After re-reading what I wrote yesterday and receiving some insightful comments from the wonderful Lisa Nalbone, I’ve decided that my analogy of the houses was a little off the mark in pursuit of the idea I was trying to communicate. Looking at my own design aesthetic, I love clean lines, polished wood and lots of glass. My home does not, in fact, meet my ideal design aesthetic; there is a reason that Dwell is my favorite magazine. I dream of movable walls and ingenious storage spaces that hide most of the jumble or at least make it easier to put away.
So let’s drop the house analogy when discussing a textured life.
Instead, let’s talk about depth. Texture is not bland; it is interesting. Even the smoothest ceramic piece creates a feeling of depth through color or design. (Thinking of you, Brenna!) So when I talk about a textured life, I am speaking about one where there is curiosity and depth, not just about “academic” subjects, but about life in general with all its tangents and eccentricities.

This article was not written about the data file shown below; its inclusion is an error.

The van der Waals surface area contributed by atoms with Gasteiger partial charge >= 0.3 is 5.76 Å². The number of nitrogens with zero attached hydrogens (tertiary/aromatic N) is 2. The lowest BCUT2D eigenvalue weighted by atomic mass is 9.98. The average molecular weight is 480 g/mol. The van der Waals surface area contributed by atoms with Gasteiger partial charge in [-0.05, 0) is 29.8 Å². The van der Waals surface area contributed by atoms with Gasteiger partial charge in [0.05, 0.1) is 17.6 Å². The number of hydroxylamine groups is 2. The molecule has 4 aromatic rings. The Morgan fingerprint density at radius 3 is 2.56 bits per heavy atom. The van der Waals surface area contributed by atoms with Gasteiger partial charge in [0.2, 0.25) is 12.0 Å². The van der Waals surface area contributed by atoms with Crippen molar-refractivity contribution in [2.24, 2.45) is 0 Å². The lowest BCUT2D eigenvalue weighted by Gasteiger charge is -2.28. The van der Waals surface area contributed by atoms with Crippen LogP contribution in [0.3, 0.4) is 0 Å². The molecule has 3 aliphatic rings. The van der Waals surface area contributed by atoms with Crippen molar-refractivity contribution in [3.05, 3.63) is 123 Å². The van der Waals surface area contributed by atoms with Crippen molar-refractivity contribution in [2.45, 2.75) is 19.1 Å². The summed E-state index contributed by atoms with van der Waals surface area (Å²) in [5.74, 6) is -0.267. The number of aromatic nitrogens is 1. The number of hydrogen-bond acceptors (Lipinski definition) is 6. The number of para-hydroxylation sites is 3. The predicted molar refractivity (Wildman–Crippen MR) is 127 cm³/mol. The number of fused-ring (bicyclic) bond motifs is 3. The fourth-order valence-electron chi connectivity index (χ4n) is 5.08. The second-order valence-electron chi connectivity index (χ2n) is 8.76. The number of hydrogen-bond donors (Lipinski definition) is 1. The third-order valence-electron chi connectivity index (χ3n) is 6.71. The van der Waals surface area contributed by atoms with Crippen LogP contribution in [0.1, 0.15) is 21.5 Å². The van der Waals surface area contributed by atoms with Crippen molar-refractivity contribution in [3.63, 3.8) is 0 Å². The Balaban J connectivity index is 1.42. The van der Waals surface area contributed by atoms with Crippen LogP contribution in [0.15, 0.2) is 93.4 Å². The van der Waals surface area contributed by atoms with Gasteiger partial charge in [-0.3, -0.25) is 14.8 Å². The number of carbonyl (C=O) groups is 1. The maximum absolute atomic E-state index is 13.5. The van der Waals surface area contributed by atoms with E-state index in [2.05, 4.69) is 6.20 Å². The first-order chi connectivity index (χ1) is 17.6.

Although many people who went through the compulsory school system in this country have gone on to live wonderfully textured lives, I feel that more and more, through high stakes testing and a push toward ever stricter “standards” the system encourages a kind of bland uniformity. Some kids, who “fit” such a system well, are never able to break out of the cycle. (Some are, don’t get me wrong.) The great thing about unschooling is that kids are never forced to be a bland copy of someone else’s idea of what is right or valuable. They have a much higher probability of creating a multi-faceted life that has a depth of curiosity and interest.
I hope that when my kids are older, they will be able, not only to pursue their own interests with passion, but also to appreciate the passions of those around them; to ask questions even if they think the subject is not of great interest. A person living a textured life is aware and truly alive, and not only do they pursue their dreams, they bring out the best in those around them.
What do you think? Is this closer to the mark? Do you agree? I’d love to hear your thoughts!